One of the more curious aspects of the Star Trek universe is the fact that elections are never mentioned. The United Federation of Planets is held up as the great defender of individual freedom and “human” rights, and throughout the series those rights are a constant source of debate for both Federation members but also the many worlds applying to join the alliance. There is no question that individual freedom is a keystone of Federation citizenship. But we have no idea how those citizens govern themselves, or indeed if they even do, or just exist in a form of benign communist state.
Viewers know that there is a president of the Federation, who is answerable to a Federation Council, which is a legislature made up of representatives of the various members planets of the Federation who have their own governments, but that is pretty much all the knowledge we actually have about government within the UFP.
Having said that, it is possible to speculate what form of government exists. In “Picard” Admiral Clancy points out that member governments of the Federation overruled the mass evacuation of Romulan refugees, and in Star Trek: Insurrection rogue Admiral Dougherty (Is every baddy Starfleet admiral of Irish extraction?) warned that if the Federation public heard of the conspiracy he was involved in there would be problems.
It’s very possible that the United Federation of Planets is a European Union style indirect democracy, where citizens elect (or at least consent to) their member planet government, which sends representatives to the Federation Council, and the Council elects a president. It would also explain why the Federation Presidents tend to be weak non-descript characters (as most European Commission Presidents are, at least initially).
Whilst one is given the impression watching the various Star Trek series that the Federation Council is the highest legislative authority within the alliance, and has power over Starfleet, Starfleet does seem to have considerable on the ground autonomy. Having said that, it’s worth recognising that we only really see the chain of command between admirals and ship captains, and any time the Federation President does appear on screen (especially in Star Trek: Discovery, but not only) Starfleet admirals are clearly subordinate to the civilian leadership.
Finally, one other that is almost never mentioned in Star Trek is, of course, the fact that every member planet has its own government and its own system of government, and that those governments are not necessarily democracies, although having said that the Federation has rejected membership bids from planets with governments that discriminate against minorities or do not rule with the broad consent of their people. It’s also clear that every Federation citizen has access to a common set of rights not dissimilar to European Union citizenship.
The most logical conclusion is that the Federation is, in effect, an indirect democracy with very high levels of freedom. The governments of the planets that make up the Federation are, at a minimum, in office with broad consent, by whatever means their culture dictates, and those governments send representatives to the Federation Council and the Federation Council in turn elects a President of the Federation. And like the European Union, the Federation has freedom of movement (indeed, its possible the Federation has open borders) which allows citizens of both Federation and non-Federation worlds to live on a planet with a culture of their own choosing. Or indeed, even start their own colony.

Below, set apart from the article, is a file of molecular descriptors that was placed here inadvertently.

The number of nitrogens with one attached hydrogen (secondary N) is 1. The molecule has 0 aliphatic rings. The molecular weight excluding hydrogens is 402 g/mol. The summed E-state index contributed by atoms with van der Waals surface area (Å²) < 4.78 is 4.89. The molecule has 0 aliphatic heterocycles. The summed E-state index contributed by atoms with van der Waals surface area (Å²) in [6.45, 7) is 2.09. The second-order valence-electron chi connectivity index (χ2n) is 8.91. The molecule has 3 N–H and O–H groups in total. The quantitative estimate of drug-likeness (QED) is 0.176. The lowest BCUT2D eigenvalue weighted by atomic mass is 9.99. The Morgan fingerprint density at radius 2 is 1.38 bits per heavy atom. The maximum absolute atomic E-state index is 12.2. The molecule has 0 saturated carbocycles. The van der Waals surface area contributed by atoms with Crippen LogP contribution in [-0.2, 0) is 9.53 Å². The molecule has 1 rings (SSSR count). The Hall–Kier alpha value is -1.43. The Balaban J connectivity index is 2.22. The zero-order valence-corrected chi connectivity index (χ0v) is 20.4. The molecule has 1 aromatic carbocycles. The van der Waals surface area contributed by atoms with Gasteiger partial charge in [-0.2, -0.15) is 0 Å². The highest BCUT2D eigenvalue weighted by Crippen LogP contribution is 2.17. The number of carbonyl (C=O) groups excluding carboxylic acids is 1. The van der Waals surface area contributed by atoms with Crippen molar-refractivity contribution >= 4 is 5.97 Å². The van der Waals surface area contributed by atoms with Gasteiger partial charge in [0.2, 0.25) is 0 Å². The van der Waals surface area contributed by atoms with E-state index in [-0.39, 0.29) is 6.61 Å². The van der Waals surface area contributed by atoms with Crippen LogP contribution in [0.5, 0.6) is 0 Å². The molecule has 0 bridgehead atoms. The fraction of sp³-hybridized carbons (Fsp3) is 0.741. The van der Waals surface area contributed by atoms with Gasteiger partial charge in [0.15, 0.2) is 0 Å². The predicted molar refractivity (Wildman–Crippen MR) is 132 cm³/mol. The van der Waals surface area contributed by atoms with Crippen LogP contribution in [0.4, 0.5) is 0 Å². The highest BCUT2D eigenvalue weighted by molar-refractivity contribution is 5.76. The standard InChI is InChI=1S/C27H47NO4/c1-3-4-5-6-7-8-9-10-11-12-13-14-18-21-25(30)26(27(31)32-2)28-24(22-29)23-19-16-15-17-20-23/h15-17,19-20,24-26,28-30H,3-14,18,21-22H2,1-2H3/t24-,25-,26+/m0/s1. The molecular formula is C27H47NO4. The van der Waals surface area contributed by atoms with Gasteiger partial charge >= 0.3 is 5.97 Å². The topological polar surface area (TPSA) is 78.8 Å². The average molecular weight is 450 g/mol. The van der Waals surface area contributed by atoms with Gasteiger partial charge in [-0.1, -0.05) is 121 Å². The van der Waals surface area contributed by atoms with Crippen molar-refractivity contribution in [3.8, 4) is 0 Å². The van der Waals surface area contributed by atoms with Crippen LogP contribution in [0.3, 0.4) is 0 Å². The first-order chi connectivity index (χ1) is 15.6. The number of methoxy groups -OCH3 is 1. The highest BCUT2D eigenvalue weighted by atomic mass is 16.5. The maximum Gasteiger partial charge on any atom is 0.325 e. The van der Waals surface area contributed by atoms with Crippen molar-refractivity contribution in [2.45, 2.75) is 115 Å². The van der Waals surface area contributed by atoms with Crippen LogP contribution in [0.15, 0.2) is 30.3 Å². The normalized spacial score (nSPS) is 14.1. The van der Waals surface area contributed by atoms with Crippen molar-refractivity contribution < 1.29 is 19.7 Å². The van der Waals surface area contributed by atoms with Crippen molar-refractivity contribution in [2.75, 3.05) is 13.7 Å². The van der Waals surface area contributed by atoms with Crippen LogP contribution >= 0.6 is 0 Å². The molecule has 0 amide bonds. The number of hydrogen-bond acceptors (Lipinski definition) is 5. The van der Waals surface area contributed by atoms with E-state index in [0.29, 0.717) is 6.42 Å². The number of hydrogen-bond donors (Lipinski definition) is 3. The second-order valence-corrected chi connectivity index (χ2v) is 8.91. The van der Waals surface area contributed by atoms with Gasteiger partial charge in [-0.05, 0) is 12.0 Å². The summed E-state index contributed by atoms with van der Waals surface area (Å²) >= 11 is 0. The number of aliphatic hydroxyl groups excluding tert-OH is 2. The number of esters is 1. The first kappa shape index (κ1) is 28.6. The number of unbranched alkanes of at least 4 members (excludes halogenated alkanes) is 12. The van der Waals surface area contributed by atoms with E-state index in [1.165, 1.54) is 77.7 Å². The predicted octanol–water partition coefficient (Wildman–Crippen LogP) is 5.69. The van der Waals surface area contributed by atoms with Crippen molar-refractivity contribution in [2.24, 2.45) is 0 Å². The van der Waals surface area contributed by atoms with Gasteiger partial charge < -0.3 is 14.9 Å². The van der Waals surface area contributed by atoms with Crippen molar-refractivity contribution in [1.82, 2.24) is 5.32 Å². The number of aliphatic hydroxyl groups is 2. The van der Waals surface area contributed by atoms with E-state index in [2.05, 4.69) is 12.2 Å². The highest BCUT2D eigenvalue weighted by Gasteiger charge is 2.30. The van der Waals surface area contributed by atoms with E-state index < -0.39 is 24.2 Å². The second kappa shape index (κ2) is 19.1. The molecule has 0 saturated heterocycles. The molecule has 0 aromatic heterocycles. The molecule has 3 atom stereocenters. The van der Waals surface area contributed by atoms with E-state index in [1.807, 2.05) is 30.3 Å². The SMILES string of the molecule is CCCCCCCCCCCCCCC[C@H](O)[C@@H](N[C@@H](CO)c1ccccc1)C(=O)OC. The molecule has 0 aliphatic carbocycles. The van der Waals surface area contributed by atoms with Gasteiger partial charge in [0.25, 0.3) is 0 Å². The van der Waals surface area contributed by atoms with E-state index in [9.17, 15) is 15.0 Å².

“Presidents” is a French comedy starring Jean Dujardin and Gregory Gadebois as two former French presidents named Nicolas and Francois (Yeah) who are struggling to deal with life after the Elysee and their electoral ejection from it. It’s a gentle comedy and also stars Pascale Arbillot and Doria Tillier as their respective partners, and is an entertaining look at the gap between the men who become head of state and the country they led.
Welcome to MittelEuropa, the former Communist central European republic that peacefully transitioned from a communist dictatorship to a democratic socialist state. Unlike its neighbours, the republic maintained state control over most of its economy, and decided not to join the European Union. As a result, living standards remained at Soviet levels, with a large outflux of younger citizens seeking great opportunity leading to the nation aging substantially compared to its neigbours. Remittances sent back to families by emigrants cause tension in the country as the government seeks to tax them as income to subsidise the socialist welfare state and the state’s industrial sector. A heavy tariff and customs wall against imports protects indigenous industry and agriculture, but also leads to higher prices due to limited supply. A growing black market, based on Deutschmarks and Francs, provides more luxurious European and American products.
In the first free elections the Social Democratic Party, made up of former Communist reformers who led the peaceful 1989 revolution are elected with a comfortable majority in parliament. The government introduces modest free market reforms, allowing for small businesses to exist and make modest profits, but the majority of the economy and all large commercial operations remain in public ownership. Newspapers and other media operations are strictly regulated in terms of market share, and the state broadcaster remains the largest media operator in the country, although its board is appointed in direct proportion to the share of party seats in parliament.